After the unveiling of the Audi R8 LMS GT3 at the 2018 Paris Motor Show earlier this month, production versions of the new R8 Coupe and Spyder are now starting down the assembly line at the Audi Sport factory, with first deliveries starting in early 2019.
The main update is the provision of more powerful V10 engines. Naturally aspirated, the engines are available to customers in two output ratings. The compact engine has a separate radiator which controls the temperature of the engine oil from a dry sump. This principle was adopted from motor racing and allows for an extremely low installation position of the engine, producing a low centre of gravity. The pump module operates with multiple suction stages and assures proper lubrication under all conditions – including during lateral acceleration of around 1.5g, which is possible in the R8.
Depending on the engine, the three additional programs (dry, wet and snow) are added to the Audi drive select modes with the performance mode. They adapt the key dynamic parameters to the friction coefficient of the road. The quattro all-wheel drive system is standard with every R8.
Thanks to the enhanced Electronic Stabilization Control system, the top variant brakes from 100 km/h to a standstill up to 1.5 metres earlier; from 200 km/h, it can be to 5 metres shorter but the distances would also depend on surface conditions. Ceramic brake discs are offered as an alternative to the standard steel discs.
Modifications to the suspension are said to provide even more stability and precision. The assistance has been retuned both with the optional dynamic steering and the electromechanical power steering. Steering response and the feedback from the road come across as even more precise across the entire range of speeds.
As standard, the R8 is equipped with 19-inch wheels but customers also have the option of ultralight 20-inch fully milled wheels in five-V dynamic design with new summer and sport tyres. The stabilizer at the front is optionally made from carbonfibre-reinforced polymer (CFRP) and aluminium, which cuts weight by around 2 kgs.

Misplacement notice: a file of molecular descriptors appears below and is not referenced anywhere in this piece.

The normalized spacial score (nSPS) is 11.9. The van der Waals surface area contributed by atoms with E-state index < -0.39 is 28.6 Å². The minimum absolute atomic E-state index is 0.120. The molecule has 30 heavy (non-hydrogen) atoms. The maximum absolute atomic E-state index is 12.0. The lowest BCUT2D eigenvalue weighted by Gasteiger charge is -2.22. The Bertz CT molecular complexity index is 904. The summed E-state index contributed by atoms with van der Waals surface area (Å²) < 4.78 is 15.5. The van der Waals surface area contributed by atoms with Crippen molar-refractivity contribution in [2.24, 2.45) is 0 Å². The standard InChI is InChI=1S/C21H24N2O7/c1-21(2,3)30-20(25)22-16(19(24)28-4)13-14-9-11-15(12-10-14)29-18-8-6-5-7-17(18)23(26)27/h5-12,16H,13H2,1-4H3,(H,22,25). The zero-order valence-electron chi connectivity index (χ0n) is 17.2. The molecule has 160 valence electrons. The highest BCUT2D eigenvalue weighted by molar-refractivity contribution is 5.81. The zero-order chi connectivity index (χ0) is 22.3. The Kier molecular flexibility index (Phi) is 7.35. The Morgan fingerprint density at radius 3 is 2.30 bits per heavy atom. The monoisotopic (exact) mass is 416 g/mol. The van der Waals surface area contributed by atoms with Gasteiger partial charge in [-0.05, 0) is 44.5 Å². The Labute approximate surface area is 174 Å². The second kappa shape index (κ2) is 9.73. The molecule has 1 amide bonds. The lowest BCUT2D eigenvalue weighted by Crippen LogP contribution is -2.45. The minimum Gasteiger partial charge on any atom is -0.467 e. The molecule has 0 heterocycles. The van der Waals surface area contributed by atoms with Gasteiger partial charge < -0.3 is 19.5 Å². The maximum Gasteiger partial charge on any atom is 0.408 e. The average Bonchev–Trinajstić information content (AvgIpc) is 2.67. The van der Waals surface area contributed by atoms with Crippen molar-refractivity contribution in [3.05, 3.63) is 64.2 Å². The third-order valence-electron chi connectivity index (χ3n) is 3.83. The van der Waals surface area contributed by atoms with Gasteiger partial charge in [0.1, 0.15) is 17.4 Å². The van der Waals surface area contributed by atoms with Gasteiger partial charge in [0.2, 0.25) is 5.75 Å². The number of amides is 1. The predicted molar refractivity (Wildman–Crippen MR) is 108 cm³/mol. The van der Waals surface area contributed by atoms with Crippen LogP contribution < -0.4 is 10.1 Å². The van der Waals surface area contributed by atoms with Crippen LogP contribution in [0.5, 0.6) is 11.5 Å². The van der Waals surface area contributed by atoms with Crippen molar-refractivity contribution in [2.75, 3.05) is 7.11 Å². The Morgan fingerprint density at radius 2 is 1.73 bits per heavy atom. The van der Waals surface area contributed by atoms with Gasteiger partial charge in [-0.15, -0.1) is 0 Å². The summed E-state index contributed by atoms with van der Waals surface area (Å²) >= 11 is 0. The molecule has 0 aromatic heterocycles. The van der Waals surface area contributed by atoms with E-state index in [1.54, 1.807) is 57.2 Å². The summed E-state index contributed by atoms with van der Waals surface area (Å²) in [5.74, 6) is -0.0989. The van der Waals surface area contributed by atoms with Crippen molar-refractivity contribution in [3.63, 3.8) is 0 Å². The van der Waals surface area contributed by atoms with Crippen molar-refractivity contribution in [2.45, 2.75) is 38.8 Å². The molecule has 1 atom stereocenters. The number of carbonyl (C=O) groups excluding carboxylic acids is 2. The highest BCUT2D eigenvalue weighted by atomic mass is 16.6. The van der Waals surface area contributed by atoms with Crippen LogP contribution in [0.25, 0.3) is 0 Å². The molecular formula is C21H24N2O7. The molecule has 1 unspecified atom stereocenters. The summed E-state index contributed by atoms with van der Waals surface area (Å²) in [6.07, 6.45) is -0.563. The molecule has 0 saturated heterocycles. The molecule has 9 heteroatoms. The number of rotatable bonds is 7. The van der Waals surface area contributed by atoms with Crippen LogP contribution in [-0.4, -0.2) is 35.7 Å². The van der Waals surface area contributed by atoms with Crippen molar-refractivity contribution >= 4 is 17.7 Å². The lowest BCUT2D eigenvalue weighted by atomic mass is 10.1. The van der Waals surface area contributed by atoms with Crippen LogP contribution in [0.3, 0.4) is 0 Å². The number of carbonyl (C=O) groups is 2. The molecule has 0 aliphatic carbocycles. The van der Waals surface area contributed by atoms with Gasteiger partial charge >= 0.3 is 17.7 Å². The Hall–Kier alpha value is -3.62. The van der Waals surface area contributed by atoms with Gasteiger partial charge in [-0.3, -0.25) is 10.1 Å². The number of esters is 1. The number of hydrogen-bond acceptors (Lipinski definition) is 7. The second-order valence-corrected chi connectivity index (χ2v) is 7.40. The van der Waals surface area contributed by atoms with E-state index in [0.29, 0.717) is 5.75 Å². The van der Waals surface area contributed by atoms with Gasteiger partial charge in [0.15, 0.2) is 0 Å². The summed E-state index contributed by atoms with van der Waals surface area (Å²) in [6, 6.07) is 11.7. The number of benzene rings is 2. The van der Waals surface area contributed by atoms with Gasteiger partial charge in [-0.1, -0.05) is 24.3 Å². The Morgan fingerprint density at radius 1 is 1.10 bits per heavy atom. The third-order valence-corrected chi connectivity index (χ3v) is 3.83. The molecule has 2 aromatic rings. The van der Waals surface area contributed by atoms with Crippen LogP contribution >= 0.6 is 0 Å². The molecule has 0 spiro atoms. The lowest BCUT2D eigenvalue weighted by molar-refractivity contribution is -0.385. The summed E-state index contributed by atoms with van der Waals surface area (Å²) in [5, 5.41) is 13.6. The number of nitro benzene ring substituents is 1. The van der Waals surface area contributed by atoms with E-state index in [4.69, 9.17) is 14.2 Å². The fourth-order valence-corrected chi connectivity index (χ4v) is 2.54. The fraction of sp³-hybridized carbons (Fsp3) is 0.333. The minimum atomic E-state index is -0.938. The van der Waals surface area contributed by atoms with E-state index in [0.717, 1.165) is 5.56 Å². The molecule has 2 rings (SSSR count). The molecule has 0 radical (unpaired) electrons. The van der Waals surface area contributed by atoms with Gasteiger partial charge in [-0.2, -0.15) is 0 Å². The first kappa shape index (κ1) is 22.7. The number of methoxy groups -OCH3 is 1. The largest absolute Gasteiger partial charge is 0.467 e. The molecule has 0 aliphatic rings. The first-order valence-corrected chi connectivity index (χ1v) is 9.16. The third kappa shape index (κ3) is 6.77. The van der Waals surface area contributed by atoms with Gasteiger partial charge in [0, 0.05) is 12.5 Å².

There are also exterior cosmetic changes, with the Singleframe radiator grille gaining a wider, flatter line. Thick bars divide the large air inlets while flat slits in the bonnet are reminiscent of the Audi Ur-quattro brand icon. The new front splitter is now wider, as is the striking low-set air vent grille at the rear. The grille rounds off the diffuser that extends quite some way up. In the engine compartment, the air filter is situated under a new, 3-part cover that is available in a choice of plastic or carbonfibre.
Customers can choose from 3 exterior packages (depending on the engine variant) and as an option, the Audi rings and badges on the exterior are painted in high-gloss black. For those who want more personalization, there’s also the Audi Exclusive range with many details that can be varied, inside and out.
“The R8 occupies a unique position for Audi in every respect,” said Michael-Julius Renz, MD of Audi Sport GmbH. “It’s now even more powerful and faster.” adds Oliver Hoffmann, Technical Managing Director of Audi Sport GmbH: “Motorsport is part of our DNA. With around 50% shared parts with the R8 LMS GT3 and even 60% with the R8 LMS GT4, no other automobile is so close to motor racing as the R8.”